Another road to securing software and the internet — via bug bounties

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James Shepperd

Hacktrophy’s bug bounty program is growing and shows the inner workings of how software code is secured, one ethical hacker at a time.

To fulfill our mission of helping internet users “enjoy safer technology,” ESET has many tools at its disposal. This includes highly awarded security products, widely recognized malware research, and public security awareness and outreach via WeLiveSecurity. However, there is another critical tool that often falls under the radar: bug hunting.

ESET intensively cooperates and collaborates with other security vendors, professional bodies, and the talented open community of software developers, researchers, engineers, and, well … hackers. The hackers in question are the ethical type and may hold any of the aforementioned professions, or they may be students and coding enthusiasts who have a keen eye for anomalies in software code and product function.

This community constitutes an army of curious, dedicated, and talented ethical hackers who act as a network of global IT talent that ensures that software, including ESET security software, is as functional and safe as possible.

Organizing chaos — bug hunting at scale
Via globally available bug bounty programs, software of all kinds receives thorough crowdsourced testing conducted by an incredible diversity of talented bug hunters. From games and productivity platforms and financial applications, security-minded bug hunters help to de-risk and improve critical detection, protection, and analysis software that keeps the internet, the most fundamental piece of critical infrastructure, safe.

When imagining the diversity of software needed to operate the internet securely, and the multitude of other software interacting with it, we start to see the scale of the task of debugging and de-risking software. Since software (and its code) is constantly evolving, each iteration can and should be checked for bugs and vulnerabilities.

Via Hacktrophy, a Slovakia-based bug bounty platform, ESET and partnering organizations Citadelo and Nethemba, all active in cyber security, set out to help open another avenue to secure the internet and, as a beneficial side effect, advance opportunities for both local and global talent development. The results? Increasing interest in Hacktrophy’s platform from both ethical hackers and companies looking to test their apps, portals, and enterprise-grade software year over year — signals that both the mission and the goals are being met.

Hacktrophy has responded well to business demand and the growing pressure on software providers and security technologists alike to secure code. And just as software itself evolves, so is Hacktrophy’s approach evolving.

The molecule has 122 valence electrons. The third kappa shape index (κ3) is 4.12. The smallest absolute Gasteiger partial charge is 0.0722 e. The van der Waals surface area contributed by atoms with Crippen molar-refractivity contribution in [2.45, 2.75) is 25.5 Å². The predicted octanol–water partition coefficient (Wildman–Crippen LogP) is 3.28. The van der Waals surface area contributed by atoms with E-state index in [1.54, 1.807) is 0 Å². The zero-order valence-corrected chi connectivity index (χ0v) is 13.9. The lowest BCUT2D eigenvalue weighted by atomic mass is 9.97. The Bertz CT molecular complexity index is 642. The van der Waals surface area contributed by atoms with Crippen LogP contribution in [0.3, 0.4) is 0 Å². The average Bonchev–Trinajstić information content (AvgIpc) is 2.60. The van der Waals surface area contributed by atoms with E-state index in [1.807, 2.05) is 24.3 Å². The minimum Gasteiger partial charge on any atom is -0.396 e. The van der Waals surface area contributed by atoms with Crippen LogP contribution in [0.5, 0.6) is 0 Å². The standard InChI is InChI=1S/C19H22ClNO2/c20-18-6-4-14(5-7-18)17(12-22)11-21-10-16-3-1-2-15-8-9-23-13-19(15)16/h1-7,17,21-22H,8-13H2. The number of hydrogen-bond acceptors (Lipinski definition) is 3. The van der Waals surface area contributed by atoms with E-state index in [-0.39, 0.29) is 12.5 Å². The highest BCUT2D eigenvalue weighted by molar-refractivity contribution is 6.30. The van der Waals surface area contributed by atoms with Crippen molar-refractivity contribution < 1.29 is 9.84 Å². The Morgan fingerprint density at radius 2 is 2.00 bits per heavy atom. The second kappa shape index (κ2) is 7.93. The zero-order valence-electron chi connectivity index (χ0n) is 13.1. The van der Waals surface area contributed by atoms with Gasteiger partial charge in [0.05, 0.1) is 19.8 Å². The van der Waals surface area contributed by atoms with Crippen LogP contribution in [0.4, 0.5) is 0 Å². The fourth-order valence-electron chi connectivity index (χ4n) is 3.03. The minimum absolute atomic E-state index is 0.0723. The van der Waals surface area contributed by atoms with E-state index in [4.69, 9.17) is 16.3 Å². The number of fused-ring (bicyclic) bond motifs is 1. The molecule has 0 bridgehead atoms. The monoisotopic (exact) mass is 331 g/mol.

Growth in Hacktrophy bounties
Previous Bounty2021 Bounties
Low0 EUR100 EUR
Medium100 EUR300 EUR
High400 EUR700 EUR
Critical1000 EUR2000 EUR

 

“Simply, we are upping our game. Increasing the bug bounties at Hacktrophy reflects the significant growth of our platform, but more importantly, an understanding of the critical role that bug hunters play in creating a safe IT ecosystem,” explained Peter Katrinec, managing director at Hacktrophy.

Katrinec continued, “the COVID-19 pandemic has put an exclamation mark on that with a massive uptick in the exploitation of bugs, security issues, and large-scale vulnerabilities, which can bring global consequences.”

Hacking into a career?
Many IT talents enjoy a diversity of challenges, including coding in multiple languages, reverse engineering, penetration testing, and IT administration, all of which can be applied to bug hunting. Curiosity aside, bug hunting can lead to bigger rewards, whether in cash or opportunities to propel a budding cybersecurity career.

Cash rewards are usually paid out via bug bounty programs, which are supported by thousands of software vendors globally — vendors whose products are in the hands of everyone from governments, large organizations, and businesses all the way down to the billions of entrepreneurs and home computing, mobile, and IoT technology users. Getting involved with Hacktrophy’s bug bounty program is easy for both ethical hackers and businesses aiming to improve security.

Security, a growth industry
These IT talents can ethically apply their knowledge to search for vulnerabilities in projects and products. These platforms act as intermediaries between ethical hackers who are hunting for bugs and the companies that need to identify and patch them. For an idea of scale, among the largest bug bounty platforms, Verizon Media regularly tops rankings in total payouts, reaching over $9.4 million USD in 2019, with the largest single award paid out at a record-setting $70,000.

While cash motivations can be significant, contributing to security in this way opens many options — for example, careers in cybersecurity. From security administration to penetration testing to malware research, the scope of work open to people looking to help secure software is vast.

With digitalization intensifying, so is the number of threat surfaces and other risks to the internet as a piece of critical infrastructure. Hacktrophy addresses this via a diverse set of service packages that cover short-term reviews of smaller applications, long-term testing where software may have a role in the collection of regulated data, and customized service packages delivering scheduled tests, audits, and other custom projects.

Motivated? Ethical? Interested? You can check out the ESET vulnerability reporting portal here, or register with Hacktrophy to share your brief, or for hackers … access a diversity of projects and cash bounties that may suit your specific interests and skills.

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